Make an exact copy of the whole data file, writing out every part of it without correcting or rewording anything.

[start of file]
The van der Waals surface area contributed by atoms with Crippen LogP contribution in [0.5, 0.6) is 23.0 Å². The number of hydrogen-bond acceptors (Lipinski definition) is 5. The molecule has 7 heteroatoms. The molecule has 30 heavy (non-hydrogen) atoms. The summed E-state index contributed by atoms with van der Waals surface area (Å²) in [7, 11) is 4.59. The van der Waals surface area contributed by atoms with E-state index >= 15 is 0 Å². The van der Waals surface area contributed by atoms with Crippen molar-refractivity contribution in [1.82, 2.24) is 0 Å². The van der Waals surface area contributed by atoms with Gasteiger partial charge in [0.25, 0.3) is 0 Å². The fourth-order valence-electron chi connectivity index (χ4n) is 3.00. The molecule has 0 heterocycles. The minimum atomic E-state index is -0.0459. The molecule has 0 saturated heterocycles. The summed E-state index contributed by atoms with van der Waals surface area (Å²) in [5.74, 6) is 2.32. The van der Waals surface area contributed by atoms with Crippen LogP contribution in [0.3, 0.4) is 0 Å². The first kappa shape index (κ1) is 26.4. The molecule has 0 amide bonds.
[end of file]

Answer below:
The van der Waals surface area contributed by atoms with Crippen LogP contribution in [0.5, 0.6) is 23.0 Å². The number of hydrogen-bond acceptors (Lipinski definition) is 5. The molecule has 7 heteroatoms. The molecule has 30 heavy (non-hydrogen) atoms. The summed E-state index contributed by atoms with van der Waals surface area (Å²) in [7, 11) is 4.59. The van der Waals surface area contributed by atoms with E-state index >= 15 is 0 Å². The van der Waals surface area contributed by atoms with Crippen molar-refractivity contribution in [1.82, 2.24) is 0 Å². The van der Waals surface area contributed by atoms with Gasteiger partial charge in [0.25, 0.3) is 0 Å². The fourth-order valence-electron chi connectivity index (χ4n) is 3.00. The molecule has 0 heterocycles. The minimum atomic E-state index is -0.0459. The molecule has 0 saturated heterocycles. The summed E-state index contributed by atoms with van der Waals surface area (Å²) in [5.74, 6) is 2.32. The van der Waals surface area contributed by atoms with Crippen LogP contribution in [0.3, 0.4) is 0 Å². The first kappa shape index (κ1) is 26.4. The molecule has 0 amide bonds.